As you know, I have been researching my family tree, which necessitated a road trip to Knysna and Plettenberg Bay. Pete grew up in Plett so as is customary, needed to go and check out the surf to see if there were any waves worthy of being surfed and on our drive home I asked, as I often do when I see something unknown “What’s that?”
The “What’s that” is Plett’s Old Timber Shed.
“Johann Jacob Jerling obtained a contract to build a timber shed near what is today the ski-boat launching beach, where the huge boles could be stored until it was possible to ship them out. This “Houtschuur” had to be 200 feet long, 22 feet wide and 13 feet high and all the woodwork had to be of yellowwood.
Johann Jacob owed this considerable betterment of his fortunes to the strong demand for timber for a variety of purposes at the Cape, where it was needed for the construction of wharves, bridges, ox wagons, buildings and other essentials. Today the timber shed, twice partially restored in the past 200 years, is a National Monument and among Plettenberg bay’s oldest historical sites.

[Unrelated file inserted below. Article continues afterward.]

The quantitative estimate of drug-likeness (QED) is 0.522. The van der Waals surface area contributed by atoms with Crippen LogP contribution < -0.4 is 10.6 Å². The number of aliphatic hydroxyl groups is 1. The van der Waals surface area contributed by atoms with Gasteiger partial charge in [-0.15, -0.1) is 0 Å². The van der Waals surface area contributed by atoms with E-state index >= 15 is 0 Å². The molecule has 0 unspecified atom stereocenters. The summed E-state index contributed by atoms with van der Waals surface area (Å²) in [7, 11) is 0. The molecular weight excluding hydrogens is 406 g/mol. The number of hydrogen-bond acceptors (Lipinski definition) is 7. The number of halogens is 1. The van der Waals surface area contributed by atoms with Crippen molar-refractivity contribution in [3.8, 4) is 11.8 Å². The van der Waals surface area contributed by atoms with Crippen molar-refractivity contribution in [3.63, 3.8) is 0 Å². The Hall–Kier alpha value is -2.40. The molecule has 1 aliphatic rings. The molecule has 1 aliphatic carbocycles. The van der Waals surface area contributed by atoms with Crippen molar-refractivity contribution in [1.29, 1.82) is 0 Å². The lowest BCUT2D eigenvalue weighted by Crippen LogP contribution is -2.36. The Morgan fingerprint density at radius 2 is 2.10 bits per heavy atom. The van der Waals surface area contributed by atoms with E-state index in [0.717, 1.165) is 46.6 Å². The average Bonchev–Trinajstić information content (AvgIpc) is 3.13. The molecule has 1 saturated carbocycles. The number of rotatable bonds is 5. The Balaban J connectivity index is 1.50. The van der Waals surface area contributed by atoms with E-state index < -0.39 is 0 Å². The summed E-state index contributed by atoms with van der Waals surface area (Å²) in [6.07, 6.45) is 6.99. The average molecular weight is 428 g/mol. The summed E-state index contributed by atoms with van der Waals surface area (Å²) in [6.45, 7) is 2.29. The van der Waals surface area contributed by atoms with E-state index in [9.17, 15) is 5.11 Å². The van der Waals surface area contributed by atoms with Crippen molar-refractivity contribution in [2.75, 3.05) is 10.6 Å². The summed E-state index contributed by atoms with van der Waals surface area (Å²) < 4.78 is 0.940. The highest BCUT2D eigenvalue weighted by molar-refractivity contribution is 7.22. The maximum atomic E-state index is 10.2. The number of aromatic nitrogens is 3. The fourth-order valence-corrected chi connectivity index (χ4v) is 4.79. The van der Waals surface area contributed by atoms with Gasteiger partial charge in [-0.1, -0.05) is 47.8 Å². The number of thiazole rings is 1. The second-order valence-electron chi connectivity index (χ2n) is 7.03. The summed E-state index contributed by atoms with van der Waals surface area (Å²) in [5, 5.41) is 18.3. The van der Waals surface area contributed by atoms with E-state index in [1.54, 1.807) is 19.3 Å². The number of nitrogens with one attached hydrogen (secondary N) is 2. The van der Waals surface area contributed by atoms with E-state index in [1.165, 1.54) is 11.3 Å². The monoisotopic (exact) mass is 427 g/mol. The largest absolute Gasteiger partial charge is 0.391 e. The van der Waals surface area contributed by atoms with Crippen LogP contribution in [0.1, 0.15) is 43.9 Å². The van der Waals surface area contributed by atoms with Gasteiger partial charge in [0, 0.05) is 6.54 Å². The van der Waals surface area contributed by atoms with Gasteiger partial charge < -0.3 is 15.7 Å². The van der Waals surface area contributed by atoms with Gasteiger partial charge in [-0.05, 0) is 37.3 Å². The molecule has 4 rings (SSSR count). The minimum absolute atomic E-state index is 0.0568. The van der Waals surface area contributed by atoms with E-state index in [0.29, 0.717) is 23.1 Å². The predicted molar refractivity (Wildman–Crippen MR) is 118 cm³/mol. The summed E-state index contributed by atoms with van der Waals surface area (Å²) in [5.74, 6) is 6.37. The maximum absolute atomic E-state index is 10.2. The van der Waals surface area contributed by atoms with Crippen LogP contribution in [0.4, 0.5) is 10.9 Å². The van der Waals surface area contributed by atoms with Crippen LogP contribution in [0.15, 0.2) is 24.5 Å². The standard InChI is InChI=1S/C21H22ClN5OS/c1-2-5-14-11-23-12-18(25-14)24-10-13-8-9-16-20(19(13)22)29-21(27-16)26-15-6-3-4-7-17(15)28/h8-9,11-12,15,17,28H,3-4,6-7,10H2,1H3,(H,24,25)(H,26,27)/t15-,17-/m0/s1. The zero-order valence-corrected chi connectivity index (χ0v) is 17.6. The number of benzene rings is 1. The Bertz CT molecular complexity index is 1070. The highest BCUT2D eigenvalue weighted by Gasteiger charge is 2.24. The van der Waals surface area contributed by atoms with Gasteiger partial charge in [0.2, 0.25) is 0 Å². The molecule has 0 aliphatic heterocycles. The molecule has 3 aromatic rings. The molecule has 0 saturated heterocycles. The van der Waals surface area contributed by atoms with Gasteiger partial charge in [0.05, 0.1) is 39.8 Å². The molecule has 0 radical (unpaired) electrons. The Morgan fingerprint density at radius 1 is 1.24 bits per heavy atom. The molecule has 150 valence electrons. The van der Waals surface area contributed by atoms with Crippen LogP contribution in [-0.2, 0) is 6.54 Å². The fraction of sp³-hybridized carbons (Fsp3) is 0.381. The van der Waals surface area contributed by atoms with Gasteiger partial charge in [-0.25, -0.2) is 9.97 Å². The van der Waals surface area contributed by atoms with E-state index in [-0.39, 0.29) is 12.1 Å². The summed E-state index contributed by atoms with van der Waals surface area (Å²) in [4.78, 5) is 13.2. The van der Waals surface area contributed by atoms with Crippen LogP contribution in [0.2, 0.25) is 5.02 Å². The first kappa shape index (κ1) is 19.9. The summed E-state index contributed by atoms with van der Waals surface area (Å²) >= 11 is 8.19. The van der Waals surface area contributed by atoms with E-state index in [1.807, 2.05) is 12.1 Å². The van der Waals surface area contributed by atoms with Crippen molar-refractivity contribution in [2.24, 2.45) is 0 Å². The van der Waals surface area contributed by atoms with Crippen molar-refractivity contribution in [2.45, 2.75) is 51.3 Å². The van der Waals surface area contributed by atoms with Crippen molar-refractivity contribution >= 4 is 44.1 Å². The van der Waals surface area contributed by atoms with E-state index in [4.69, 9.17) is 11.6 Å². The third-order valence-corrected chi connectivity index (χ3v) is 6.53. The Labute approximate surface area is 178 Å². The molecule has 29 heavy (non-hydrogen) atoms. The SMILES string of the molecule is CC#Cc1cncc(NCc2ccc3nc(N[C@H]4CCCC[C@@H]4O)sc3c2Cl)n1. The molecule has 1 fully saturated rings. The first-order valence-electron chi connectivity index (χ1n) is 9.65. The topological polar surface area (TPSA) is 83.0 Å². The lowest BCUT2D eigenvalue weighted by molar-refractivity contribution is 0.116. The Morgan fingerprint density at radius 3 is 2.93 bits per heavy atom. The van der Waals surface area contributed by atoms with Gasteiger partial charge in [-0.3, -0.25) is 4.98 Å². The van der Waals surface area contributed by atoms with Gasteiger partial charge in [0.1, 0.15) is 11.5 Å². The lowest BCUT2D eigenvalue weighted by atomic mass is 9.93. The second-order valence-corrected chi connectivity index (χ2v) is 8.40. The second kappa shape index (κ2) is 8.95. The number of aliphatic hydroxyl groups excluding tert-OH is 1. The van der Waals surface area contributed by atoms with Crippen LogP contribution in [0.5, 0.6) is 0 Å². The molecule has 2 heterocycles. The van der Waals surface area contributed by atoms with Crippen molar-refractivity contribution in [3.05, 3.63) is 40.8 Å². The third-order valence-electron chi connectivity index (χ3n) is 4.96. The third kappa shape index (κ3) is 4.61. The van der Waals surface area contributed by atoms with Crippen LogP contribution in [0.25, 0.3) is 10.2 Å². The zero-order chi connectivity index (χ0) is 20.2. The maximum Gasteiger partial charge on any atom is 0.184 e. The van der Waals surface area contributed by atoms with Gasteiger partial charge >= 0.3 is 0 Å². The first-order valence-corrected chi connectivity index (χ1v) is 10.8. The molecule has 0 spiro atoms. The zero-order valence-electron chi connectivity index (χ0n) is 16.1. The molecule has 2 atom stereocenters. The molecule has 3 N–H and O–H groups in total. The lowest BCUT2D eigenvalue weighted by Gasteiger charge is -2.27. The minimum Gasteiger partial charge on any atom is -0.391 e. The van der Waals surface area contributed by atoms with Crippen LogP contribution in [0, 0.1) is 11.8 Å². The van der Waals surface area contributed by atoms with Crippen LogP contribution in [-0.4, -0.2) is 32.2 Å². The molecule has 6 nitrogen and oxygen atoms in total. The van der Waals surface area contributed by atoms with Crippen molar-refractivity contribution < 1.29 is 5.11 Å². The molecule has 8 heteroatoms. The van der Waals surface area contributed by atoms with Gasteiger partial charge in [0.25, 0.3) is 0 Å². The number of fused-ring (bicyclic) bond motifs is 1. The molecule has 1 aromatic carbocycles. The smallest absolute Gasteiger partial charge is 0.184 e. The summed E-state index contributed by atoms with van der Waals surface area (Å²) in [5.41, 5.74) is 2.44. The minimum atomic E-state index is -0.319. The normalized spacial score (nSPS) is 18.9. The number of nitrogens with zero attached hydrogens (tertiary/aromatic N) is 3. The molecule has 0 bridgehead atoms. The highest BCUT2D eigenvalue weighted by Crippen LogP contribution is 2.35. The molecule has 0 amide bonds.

The walls were made of huge blocks of stone, fitted together without any cement.
The strong but untrained workers used only a simple block-and-tackle to fit the stones into place. The sturdy walls were then covered with a slightly sloping reed roof to keep the timber dry. Unfortunately one clause in Jerling’s contract specified that the timber work must be of yellowwood, timber that is not durable for any length of time, when exposed to the elements. Within only 16 years it was reported by the next official to come this way that the reed roof had fallen in, and that the yellowwood lintels were collapsing, especially on the south side under the koppie. This meant that the structure had soon become a useless building.” – sourced from Hello Plett
I love old derelict buildings like this with a story to tell.